• Securing Inter Domain Routing with RPKI

 
 
Print Friendly, PDF & Email

Problem definition

The debate over challenges and solutions for Secure Interdomain Traffic Exchange is hot as ever these days. The obstacle lies in the fundamental principle of BGP – mutual trust between network operators. Unfortunately, though this principle has led to a number of incidents in the industry, to the public eye only the tip of the iceberg is visible. The results of these incidents are traffic redirection, eavesdropping, DoS attacks and black-holing, to name a few. While incidents number in thousands, the underlying issues are only a few, and vary between accidental route leak through intentional prefix hijack and sophisticated attacks as demonstrated by Kapela and Pilosov. All of these attacks are possible because BGP does not have a default mechanism for its own control-plane protection.

Norms, Standards and Propositions

To mitigate this issue the best practices for secure operating of BGP has been developed and published in vendor-neutral resources: Mutually Agreed Norms for Routing Security (MANRS) and Special Publication on SIDR by NIST. These useful materials describe everything included in current BGP standard from prefix filtering and communities, to policy enforcement best practices. Along with the traditionally available tools, there are a number of new propositions which are in IETF draft state at present:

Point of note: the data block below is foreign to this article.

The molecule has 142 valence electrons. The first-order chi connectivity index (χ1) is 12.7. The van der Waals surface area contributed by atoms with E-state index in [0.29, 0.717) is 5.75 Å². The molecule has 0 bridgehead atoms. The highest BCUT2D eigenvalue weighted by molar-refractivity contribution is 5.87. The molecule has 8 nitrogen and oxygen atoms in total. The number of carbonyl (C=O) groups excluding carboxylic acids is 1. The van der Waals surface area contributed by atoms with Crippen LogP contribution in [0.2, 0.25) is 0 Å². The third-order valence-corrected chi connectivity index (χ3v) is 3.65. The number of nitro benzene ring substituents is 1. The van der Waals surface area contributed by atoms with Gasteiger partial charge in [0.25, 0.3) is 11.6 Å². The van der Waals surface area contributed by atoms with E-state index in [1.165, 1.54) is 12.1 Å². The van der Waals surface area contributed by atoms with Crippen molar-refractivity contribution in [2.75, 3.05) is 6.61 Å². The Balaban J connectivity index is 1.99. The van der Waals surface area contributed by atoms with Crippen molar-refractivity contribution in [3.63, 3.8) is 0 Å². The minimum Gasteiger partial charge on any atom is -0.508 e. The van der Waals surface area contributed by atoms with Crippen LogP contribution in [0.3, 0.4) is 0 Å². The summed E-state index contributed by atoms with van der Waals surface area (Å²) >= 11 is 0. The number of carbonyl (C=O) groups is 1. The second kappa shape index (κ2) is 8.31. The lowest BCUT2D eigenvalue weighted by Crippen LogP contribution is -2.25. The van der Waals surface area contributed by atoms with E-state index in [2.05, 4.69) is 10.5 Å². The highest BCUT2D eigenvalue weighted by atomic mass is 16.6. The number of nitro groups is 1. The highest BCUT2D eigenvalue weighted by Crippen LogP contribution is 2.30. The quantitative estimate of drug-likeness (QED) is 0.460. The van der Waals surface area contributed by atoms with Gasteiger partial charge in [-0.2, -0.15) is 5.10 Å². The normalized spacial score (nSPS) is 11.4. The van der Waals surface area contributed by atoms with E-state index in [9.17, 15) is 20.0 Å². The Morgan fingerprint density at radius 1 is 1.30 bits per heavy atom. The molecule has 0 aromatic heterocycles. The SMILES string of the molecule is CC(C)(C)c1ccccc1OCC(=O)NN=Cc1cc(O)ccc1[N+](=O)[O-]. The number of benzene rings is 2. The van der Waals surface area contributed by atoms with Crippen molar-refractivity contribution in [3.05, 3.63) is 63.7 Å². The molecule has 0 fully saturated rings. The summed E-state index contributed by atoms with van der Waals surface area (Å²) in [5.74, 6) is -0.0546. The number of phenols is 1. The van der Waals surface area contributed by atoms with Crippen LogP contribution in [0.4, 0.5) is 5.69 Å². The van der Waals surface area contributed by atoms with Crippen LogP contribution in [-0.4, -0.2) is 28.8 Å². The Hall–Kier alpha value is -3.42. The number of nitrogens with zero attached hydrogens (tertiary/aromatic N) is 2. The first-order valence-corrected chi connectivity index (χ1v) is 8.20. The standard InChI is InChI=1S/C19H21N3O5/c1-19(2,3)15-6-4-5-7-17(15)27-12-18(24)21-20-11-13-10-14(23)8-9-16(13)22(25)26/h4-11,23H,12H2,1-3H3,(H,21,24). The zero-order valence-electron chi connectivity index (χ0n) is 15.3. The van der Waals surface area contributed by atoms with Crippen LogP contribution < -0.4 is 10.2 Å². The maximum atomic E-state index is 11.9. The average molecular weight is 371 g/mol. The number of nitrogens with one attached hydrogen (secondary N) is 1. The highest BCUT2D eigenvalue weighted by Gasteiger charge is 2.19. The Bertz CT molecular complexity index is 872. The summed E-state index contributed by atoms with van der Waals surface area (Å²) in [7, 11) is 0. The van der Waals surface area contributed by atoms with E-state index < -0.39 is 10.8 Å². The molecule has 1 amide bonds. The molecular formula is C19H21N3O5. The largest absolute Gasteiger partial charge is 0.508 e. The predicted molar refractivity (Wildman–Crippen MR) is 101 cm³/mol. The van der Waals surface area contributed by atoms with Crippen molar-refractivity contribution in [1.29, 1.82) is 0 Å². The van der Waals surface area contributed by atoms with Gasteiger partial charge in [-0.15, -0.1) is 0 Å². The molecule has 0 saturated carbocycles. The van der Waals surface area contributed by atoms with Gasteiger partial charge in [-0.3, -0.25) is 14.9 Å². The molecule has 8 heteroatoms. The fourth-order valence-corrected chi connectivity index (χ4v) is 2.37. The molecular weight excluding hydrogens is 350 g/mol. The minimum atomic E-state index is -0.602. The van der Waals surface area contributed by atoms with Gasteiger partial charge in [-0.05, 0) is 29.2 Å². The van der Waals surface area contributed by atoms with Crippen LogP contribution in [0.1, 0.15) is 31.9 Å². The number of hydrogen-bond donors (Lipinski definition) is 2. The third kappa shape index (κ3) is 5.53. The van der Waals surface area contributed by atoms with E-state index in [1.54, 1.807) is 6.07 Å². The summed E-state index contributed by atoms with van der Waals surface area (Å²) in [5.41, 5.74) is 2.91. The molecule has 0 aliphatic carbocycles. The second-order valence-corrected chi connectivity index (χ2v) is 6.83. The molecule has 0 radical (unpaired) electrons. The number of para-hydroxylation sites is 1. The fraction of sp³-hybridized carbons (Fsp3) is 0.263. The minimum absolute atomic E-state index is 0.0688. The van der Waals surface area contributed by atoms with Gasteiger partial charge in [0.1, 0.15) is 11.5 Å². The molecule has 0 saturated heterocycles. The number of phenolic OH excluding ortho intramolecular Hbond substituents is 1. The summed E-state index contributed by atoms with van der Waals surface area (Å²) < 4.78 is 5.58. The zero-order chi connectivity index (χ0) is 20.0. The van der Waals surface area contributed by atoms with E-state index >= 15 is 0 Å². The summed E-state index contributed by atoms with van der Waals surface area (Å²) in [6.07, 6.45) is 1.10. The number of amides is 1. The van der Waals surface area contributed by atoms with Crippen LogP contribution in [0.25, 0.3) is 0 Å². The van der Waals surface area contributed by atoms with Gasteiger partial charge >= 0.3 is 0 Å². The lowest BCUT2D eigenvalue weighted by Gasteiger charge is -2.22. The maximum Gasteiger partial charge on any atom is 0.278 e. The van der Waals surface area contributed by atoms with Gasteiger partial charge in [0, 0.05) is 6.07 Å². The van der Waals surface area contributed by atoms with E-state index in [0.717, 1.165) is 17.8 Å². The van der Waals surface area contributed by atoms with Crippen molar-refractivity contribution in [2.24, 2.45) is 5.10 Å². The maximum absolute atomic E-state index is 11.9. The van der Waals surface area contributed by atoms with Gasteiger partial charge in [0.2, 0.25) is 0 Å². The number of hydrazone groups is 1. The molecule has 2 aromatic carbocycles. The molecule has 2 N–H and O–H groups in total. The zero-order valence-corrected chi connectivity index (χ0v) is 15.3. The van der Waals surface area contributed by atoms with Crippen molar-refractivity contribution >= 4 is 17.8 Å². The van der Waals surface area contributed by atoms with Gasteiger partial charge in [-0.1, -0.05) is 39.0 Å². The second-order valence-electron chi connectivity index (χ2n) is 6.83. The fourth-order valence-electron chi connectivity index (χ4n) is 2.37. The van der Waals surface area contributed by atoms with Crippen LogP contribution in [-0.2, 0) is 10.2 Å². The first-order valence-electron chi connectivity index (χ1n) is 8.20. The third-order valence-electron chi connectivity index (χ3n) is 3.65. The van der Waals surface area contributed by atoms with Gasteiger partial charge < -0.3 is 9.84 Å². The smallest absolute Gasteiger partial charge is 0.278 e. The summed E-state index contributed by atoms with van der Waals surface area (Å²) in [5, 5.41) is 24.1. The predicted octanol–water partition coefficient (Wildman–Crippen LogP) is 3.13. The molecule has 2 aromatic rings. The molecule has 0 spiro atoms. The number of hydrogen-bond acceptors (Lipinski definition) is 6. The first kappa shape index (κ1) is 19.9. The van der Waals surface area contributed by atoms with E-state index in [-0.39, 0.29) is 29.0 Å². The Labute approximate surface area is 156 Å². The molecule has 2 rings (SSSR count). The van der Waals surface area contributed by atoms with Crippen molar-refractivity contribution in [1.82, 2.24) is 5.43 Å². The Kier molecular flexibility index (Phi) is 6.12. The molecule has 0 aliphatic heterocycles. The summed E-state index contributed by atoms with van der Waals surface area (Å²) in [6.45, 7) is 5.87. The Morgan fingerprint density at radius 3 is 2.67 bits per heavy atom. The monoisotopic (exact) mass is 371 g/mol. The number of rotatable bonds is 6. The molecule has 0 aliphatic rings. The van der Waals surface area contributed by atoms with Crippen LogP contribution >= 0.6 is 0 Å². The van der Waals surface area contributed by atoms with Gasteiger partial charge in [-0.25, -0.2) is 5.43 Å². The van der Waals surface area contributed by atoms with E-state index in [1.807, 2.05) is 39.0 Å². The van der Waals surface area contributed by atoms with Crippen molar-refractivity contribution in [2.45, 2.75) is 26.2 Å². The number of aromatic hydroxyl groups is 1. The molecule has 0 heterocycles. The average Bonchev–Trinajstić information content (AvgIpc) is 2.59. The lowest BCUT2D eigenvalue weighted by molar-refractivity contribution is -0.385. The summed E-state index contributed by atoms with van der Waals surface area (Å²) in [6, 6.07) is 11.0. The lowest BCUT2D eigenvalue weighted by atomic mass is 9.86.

• Introduction of BGP roles which are negotiated during BGP session establishment
  • Optional non-transitive attributes to prevent route leaking
  • Optional transitive attributes for route leaking detection

As regards route leak prevention there is a huge gap in efforts to authorize the origin of a prefix. While Secure Origin BGP was proposed to address this more than 15 years ago, it involved publishing  information about BGP connections and verifying that a peer has a valid path to the advertised prefix. However, some drawbacks like a problem with implementation on Internet exchange (IX) points did not allow this to be deployed in production.

Another recent proposition involves introducing to RPKI a new object. This object would attest which ISPs a given customer has authorized to propagate its prefixes. However, this does not work for announcements from a provider to a customer. This leaves the door half open for route hijacks.